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Things That Matter: Crisis, common sense and the benefits of milk
By Henry S. Fraser
“With milk and honey blessed …” (From the hymn Jerusalem the golden, by St. Bernard of Cluny (212th century)
Throughout our July holiday in Britain the papers were filled with the protests of dairy farmers all over the country at the unfair practices of milk processors – the big guys – the middle men in the milk industry – over major price cuts to dairy farmers. Dairy farmers were hardly covering production costs yet further price cuts to 25 pence a litre, well below production cost of 30 pence per litre, were proposed.
“They blockaded processing plants with tractors and threatened to disrupt the Olympics unless the cuts were reversed, amid fears many family-run farms would be driven out of business. The number of dairy farmers in Britain has (already) fallen from 34 570 in 1996 to 14 500 today (The Sunday Times, 29.07.12, Page 15).”
Well, common sense prevailed and the big boys cancelled the price cuts. Meanwhile the farmers are “boiling over at the coffee shops”. They’ve now been tackling the coffee shops for a fair price, and a photograph showed farmers pouring milk into a bath with three bikini beauties, and a sign “Why is milk cheaper than water?” Indeed it’s far cheaper than bottled water, which of course is a major con in Barbados and many places – a ubiquitous bottle of trademarked water is almost as much a status symbol as a cell phone used to be.
Then I came home to the milk crisis in Barbados. I’ve followed the scandal of government’s Greenland goat milk underselling the private producers, so that everybody loses money, and now I read in the press (August 12) that Pine Hill has a milk glut of 60 000 cases of unsold milk, and is going to impose a 40 per cent cut in the quota for dairy farmers supplying milk to the Dairy. According to the report by Melissa Bradshaw, dairy farmers “felt betrayed since only a year ago they were all sent a circular by PHD informing them that the quota system was being suspended; that they could submit any amount of milk to the dairy but it would regulate the supply …” And CEO of the Barbados Agricultural Society, James Paul, has said that “PHD was not getting enough milk sold …”
Well, for decades governments across the world have promoted milk drinking, for good health! Milk in its many marketed forms – full fat, 2%, skimmed, lactose free, flavoured (but beware the sugar content there) – and milk products such as yoghurt, cheese and ice cream contain almost all the essentials for good nutrition, although many commercial products have too much sugar. Clearly, common sense has been lacking for some time in certain circles. If the powers-that-be have encouraged expansion of the dairy industry and milk supplies, but find milk sales declining while milk production goes up, somebody’s asleep at the wheel.
Several things are obvious. Dairy farming is costly, and therefore mustn’t be operated at a loss. Milk is an essential staple in a healthy diet – indeed in some societies milk and yoghurt comprise most of the diet. Secondly, a healthy dairy industry is essential to our food security, which remains exceedingly vulnerable. And thirdly, there MUST be an organised promotion of healthy nutrition, and obviously greater consumption of milk and milk products is a must.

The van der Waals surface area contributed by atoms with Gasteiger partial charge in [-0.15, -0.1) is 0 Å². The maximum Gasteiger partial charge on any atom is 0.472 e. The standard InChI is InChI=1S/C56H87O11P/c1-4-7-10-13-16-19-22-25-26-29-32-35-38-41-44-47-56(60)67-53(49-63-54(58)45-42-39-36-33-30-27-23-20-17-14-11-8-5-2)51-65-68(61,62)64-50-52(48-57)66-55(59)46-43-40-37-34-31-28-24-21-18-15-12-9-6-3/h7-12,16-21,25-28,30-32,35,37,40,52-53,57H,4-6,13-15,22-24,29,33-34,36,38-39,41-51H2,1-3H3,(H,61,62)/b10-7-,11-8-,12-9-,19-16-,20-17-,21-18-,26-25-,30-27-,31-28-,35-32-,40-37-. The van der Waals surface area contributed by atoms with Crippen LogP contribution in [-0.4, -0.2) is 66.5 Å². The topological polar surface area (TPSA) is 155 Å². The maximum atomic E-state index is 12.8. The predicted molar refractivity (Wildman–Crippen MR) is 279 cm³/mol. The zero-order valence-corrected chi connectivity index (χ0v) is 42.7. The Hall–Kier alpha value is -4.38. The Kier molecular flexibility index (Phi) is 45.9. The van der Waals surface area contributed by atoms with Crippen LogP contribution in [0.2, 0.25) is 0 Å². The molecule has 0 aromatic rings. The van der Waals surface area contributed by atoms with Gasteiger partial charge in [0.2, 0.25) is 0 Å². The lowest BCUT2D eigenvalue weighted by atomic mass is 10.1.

It may well be asked “Which milk products?” Well, milk contains not just protein and calcium, key nutrients, but many other vitamins, minerals and substances like linoleic acid that are linked to many health benefits. And research shows it’s the best post workout drink for building muscle – don’t waste your money on energy drinks! But for the overweight and those with diabetes or lipid problems, 2 % milk is best. And for those like me with some lactose intolerance, lactose free milk and yoghurt fill the bill.
Yoghurt is widely considered the healthiest of foods. BUT BEWARE THE MANY SWEET AND FRUIT-LADEN BRANDS! Pint for pint, plain yoghurt has more protein than milk, and many other health benefits. And that raises another issue. Why are there more than a dozen brands of imported yoghurt on supermarket shelves when Pine Hill yoghurt is one of the best in the world? I urge that we STOP importing other pricey, over sweet, less healthy, less tasty yoghurts, and go 100% Bajan with Pine Hill, and I urge that we eat far more plain yoghurt, with an added teaspoon of honey.
I might change my ancient mantra of “a banana a day keeps the doctor away” to “a banana and yoghurt a day keeps the doctor away!”
And what about making cheese? We could have a healthy cheese industry, especially cottage cheese, the healthiest, easiest and cheapest to make. Why is no one doing it? And ice cream, which needs at least a third of its volume of milk. (I’d hate to hear that either Pine Hill or BICO use imported powdered milk in their manufacture of yoghurt.)
So, Pine Hill, BAS, Dairy Farmers Association, Entrepreneurs, GIS and others: let’s apply some common sense, promote milk and yogurt, and bring some organisation to the whole issue. Save the dairy industry, save our foreign exchange and make the nation healthier.
Bouquets: To Kirani James and Keshorn Walcott, shining teenage Olympic stars, doing the Caribbean proud! (With the name Walcott, does Keshorn, like so many Trinis, have a Bajan grandfather?)
(Professor Fraser is Past President of the Barbados National Trust, and past Dean of Medical Sciences, UWI.)